When it comes to dog bites, Massachusetts is a “strict liability” state. That means that dog owners are liable for injuries caused by their dogs, even if they had no reason to believe the dog would cause such an injury. However, there are some exceptions. If the statute of limitations has passed, or if the victim was provoking the dog at the time the injury occurred, the owner may be off the hook. A Boston dog bite injury lawyer can help you recover damages if you’ve been attacked or bitten by a dog.
Dog Bite Laws in MA
In MA, a dog bite victim has three years to file a personal injury claim following the date of the injury. In Chapter 140, Section 155 of the Massachusetts General Laws, a dog’s owner is liable if:
- The dog causes injury or damage to personal property, and
- the victim was not provoking the dog or trespassing on private property.
And this law doesn’t only apply to bites; any injury caused by a dog may be covered. For example, if a dog knocks you over and you are injured in the fall, the dog’s owner may be liable. Further, when a dog causes property damage, such as breaking a fence, chewing on other people’s belongings, or injuring livestock, the law also applies.
Dog Bite Statistics
Dog bites can result in serious, long-term injuries, and even death. In the United States, approximately 1,000 people visit the emergency room every day for serious dog bite injuries. About 9,500 dog bite victims are hospitalized annually. The information below provides greater insight into this problem, and how to avoid becoming a statistic.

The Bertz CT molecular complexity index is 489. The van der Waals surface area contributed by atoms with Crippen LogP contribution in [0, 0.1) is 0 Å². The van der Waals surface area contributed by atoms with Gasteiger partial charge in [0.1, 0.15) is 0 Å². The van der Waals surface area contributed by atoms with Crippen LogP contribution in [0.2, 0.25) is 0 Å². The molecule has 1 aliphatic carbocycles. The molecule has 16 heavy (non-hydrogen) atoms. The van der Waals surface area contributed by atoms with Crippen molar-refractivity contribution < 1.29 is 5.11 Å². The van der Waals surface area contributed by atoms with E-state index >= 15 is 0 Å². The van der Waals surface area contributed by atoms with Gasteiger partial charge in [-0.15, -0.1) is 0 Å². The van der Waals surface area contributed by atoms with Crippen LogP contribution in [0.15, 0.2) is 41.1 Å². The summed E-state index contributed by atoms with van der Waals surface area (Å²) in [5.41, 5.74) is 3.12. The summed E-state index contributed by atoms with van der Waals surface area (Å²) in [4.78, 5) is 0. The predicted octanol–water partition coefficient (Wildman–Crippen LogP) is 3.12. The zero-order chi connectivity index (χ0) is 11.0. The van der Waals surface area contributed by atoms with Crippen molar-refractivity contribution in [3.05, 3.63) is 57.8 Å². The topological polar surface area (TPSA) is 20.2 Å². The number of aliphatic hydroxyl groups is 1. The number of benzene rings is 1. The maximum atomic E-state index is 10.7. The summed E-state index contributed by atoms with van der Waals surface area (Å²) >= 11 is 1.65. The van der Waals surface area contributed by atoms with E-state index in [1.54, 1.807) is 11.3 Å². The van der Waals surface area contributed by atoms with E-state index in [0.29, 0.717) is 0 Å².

- Dog bites are the fifth most frequent cause of ER visits among children.
- Children, mail carriers, and the elderly account for the majority of dog bite victims.
- In 2015, dog bites resulted in more than 28,000 reconstructive surgeries.
- The average cost of dog bite-related hospitalization is $18,200, compared to $12,100 for other injury-related inpatient stays.
- About 77 percent of dog bite victims are the owner’s family members or friends.
Never approach an unfamiliar dog without first asking the owner if it’s okay to do so. If an unfamiliar dog approaches you, remain motionless. If the dog attacks or knocks you over, curl into a ball, tuck your head into your body, and cover your neck and ears with your hands. Never run from a dog, or disturb a dog that is sleeping or eating. And never allow young children to play with a dog unsupervised. A MA injury lawyer can help you determine how to move forward if you or a loved one has been bitten or attacked by a dog. Continue reading